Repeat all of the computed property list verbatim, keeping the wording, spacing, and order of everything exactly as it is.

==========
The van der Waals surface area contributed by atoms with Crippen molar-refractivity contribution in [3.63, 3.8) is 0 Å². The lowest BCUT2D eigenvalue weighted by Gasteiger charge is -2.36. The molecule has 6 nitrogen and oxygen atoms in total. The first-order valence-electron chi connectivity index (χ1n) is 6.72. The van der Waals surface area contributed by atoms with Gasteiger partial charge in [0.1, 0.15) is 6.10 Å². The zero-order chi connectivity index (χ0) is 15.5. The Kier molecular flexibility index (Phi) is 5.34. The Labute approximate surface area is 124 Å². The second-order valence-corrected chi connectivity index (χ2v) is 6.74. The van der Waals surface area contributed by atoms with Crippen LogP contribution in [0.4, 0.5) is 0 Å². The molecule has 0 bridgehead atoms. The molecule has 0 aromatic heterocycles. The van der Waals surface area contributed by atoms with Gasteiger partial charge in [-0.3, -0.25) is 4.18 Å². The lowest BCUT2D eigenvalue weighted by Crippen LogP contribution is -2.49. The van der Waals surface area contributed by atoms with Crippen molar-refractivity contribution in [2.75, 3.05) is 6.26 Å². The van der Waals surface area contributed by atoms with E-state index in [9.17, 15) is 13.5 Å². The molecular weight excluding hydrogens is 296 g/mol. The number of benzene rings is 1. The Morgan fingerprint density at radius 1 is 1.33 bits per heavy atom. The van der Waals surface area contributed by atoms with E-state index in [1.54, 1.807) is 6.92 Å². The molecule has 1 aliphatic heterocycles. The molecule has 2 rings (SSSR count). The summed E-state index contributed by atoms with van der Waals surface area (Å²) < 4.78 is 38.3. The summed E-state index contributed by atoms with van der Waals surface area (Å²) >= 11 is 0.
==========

The van der Waals surface area contributed by atoms with Crippen molar-refractivity contribution in [3.63, 3.8) is 0 Å². The lowest BCUT2D eigenvalue weighted by Gasteiger charge is -2.36. The molecule has 6 nitrogen and oxygen atoms in total. The first-order valence-electron chi connectivity index (χ1n) is 6.72. The van der Waals surface area contributed by atoms with Gasteiger partial charge in [0.1, 0.15) is 6.10 Å². The zero-order chi connectivity index (χ0) is 15.5. The Kier molecular flexibility index (Phi) is 5.34. The Labute approximate surface area is 124 Å². The second-order valence-corrected chi connectivity index (χ2v) is 6.74. The van der Waals surface area contributed by atoms with Crippen LogP contribution in [0.4, 0.5) is 0 Å². The molecule has 0 bridgehead atoms. The molecule has 0 aromatic heterocycles. The van der Waals surface area contributed by atoms with Gasteiger partial charge in [-0.3, -0.25) is 4.18 Å². The lowest BCUT2D eigenvalue weighted by Crippen LogP contribution is -2.49. The van der Waals surface area contributed by atoms with Crippen molar-refractivity contribution in [2.75, 3.05) is 6.26 Å². The van der Waals surface area contributed by atoms with E-state index in [9.17, 15) is 13.5 Å². The molecular weight excluding hydrogens is 296 g/mol. The number of benzene rings is 1. The Morgan fingerprint density at radius 1 is 1.33 bits per heavy atom. The van der Waals surface area contributed by atoms with E-state index in [1.54, 1.807) is 6.92 Å². The molecule has 1 aliphatic heterocycles. The molecule has 2 rings (SSSR count). The summed E-state index contributed by atoms with van der Waals surface area (Å²) < 4.78 is 38.3. The summed E-state index contributed by atoms with van der Waals surface area (Å²) >= 11 is 0.